Identifying IxD Concerns
Ueno is a design firm that has a minimal sleek and animated website. Much of the content is either parallax or has some type of animation when you scroll to that portion of the page. Lots of images sliding in, almost everything has a hover state and lots of great little gif like the one below of the bike riders.
I enjoy all of these little details they added in and feels it adds to the awesome content they already have. None of these fade in and sliding animations would have bothered me until recently I went to sign up for their newsletter. The newsletter unlike everything else on the website is a pop up window that is on top of the page. This wouldn’t be a problem except for when I click out of the pop up window every animation that happened when I scrolled happens again. When things are happening spread out as I scroll it isn’t a problem, but when everything happens at once it is somewhat overwhelming.
While obviously this specific problem is not the end of the world it is a little annoying and because they have a ton of high res images on their page it takes a while for all of them to download. For a small design company this is not a huge problem and could probably be fixed with a simple line of code. However, the idea of the problem is actually very significant. Page reloads can often lead to lost input information, re filling out forms, and even wondering if what you just tried to submit was actually submitted. Having save states and confirmation of information rather just reloading the page is a huge UX problem that should not ignored. Having a great user flow and beautiful design is helpful, but when information and user input is lost along the way it can be extremely frustrating.
An analog example of a huge UX fail are the two doors in my bathroom. When you enter the bathroom inside my apartment there is a small door to the left that has a washing machine in it. In order to use the washing machine the small door must be open. The only problem is the other door is directly in its way. I don’t know why anyone would purposely put the washing machine in a bathroom (especially when the dryer is in a separate room), but even worse the doors open directly on top of each other.
The alternative to not having this ridiculous set up would be to close the bathroom door immediately after entering. Then the doors would not open onto each other, but you would then be stuck in the bathroom. From the initial design on having the washer and dryer in separate rooms and the absurd door structure, every time I do my laundry is a bad interaction (and not just because I don’t like doing laundry). Much like Ueno’s newsletter this isn’t the end of the world. I am still able to do my laundry and complete my task. If the door wouldn’t open it would be a complete disaster and fail the “functionality” aspect of what all products should provide. this brings up the idea of scale and what problems should be approached first. Should the door be changed to slide instead of open, or should the architect thought about the fact that people dry their clothes immediately after they wash them and it would make more sense to have them directly next to eachother. I’ve worked in many groups and something I have often seen is people getting to invested in one idea and trying to come up with the best way to solve it. Yes, figuring out concrete solutions to a specific idea is great but sometimes that original idea isn’t the best possible choice. For example if you see people’s hand’s are getting sticky from ice cream melting in a cone you could ask the question how can we create a something to catch the falling drips? While this may be a helpful question it is still limiting. A better question might be how do we make ice cream more transportable. This opens up the solutions to more than just a “drip catcher” but possibly rethinking how people interact with ice cream and includes all answers from the more narrowed in question. On the other hand trying to tackle questions that are too big, such as how do we make ice cream a better experience, can be nice to think about to start, but leave the options to widespread. In the case of the washer and dryer it would make more sense to ask the question what is the best layout for the washer and dryer, instead of how can we change the doors to have easy access to the washer.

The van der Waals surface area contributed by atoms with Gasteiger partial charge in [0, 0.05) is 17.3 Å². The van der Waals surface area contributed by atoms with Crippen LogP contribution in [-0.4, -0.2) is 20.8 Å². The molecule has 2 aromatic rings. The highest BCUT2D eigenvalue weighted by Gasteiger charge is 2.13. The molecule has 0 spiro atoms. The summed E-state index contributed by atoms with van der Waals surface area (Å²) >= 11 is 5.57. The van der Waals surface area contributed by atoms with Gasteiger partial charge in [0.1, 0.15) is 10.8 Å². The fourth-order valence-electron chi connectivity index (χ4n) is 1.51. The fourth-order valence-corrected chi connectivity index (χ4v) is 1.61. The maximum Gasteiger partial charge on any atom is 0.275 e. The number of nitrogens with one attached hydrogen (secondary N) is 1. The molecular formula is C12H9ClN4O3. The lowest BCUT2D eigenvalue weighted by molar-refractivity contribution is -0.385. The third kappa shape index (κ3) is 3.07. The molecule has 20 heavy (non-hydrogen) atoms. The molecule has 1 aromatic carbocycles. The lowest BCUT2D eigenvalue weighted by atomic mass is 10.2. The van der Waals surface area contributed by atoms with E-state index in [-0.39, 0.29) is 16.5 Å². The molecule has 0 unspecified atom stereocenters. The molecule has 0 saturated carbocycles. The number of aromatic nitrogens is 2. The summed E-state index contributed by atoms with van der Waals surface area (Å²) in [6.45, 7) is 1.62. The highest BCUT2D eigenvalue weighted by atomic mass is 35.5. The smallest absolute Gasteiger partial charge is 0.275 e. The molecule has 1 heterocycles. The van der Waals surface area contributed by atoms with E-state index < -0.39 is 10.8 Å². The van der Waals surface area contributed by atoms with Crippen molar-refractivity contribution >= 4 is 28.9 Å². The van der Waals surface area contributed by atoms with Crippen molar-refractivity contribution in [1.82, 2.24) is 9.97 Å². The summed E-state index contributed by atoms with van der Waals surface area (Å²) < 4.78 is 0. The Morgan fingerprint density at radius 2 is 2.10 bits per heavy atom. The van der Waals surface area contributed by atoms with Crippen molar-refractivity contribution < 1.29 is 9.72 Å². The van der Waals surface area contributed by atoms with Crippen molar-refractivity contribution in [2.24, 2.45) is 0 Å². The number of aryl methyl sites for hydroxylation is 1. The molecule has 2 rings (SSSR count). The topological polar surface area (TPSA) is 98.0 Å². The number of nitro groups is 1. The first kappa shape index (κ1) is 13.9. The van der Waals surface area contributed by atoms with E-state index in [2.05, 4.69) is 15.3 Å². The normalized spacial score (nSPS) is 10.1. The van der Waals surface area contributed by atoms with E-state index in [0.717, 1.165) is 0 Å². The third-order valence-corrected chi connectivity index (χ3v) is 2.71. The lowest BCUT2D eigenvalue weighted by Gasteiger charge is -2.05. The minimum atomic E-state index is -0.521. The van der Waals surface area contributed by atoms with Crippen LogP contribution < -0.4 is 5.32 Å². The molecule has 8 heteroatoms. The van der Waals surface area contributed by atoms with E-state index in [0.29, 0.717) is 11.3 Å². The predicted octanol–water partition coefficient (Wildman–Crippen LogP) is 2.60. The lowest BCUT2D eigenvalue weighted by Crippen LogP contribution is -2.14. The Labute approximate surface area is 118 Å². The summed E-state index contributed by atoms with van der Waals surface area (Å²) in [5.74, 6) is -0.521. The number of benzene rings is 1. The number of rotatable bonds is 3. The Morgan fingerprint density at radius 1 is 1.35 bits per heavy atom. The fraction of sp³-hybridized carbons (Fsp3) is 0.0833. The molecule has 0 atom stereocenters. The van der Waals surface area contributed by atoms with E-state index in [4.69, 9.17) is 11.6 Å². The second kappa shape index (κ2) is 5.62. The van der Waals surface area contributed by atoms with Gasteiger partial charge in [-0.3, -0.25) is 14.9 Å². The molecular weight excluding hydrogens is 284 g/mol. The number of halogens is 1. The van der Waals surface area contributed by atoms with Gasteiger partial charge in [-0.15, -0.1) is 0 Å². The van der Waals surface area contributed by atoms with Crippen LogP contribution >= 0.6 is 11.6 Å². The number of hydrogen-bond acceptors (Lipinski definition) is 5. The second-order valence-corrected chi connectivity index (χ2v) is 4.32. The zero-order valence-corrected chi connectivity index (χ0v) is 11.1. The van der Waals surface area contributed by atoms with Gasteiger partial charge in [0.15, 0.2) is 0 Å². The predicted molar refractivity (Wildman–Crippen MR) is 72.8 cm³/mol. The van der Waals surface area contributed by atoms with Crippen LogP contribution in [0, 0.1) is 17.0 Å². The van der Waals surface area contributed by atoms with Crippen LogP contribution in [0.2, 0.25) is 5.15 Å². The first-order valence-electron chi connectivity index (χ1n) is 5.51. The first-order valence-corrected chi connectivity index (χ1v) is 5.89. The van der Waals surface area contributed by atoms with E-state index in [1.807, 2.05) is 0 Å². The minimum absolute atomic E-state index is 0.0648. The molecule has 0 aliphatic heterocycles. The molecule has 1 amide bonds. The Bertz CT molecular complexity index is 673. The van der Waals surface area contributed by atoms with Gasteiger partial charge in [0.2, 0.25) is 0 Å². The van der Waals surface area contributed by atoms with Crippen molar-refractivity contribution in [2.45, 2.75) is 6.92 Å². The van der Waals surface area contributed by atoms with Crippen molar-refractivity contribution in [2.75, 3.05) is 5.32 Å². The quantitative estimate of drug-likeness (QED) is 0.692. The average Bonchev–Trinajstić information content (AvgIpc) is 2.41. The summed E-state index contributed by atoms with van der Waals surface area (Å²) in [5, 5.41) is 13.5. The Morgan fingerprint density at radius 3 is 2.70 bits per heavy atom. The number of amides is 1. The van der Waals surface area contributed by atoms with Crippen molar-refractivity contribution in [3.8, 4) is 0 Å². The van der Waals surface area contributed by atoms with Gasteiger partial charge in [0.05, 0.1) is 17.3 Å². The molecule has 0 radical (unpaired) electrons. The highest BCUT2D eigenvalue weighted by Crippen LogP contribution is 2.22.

While both of the examples above (Ueno’s Newsletter and the Bathroom Doors) do not contribute to complete failures, they do highlight important factors of design and how to approach both high level and specific problems.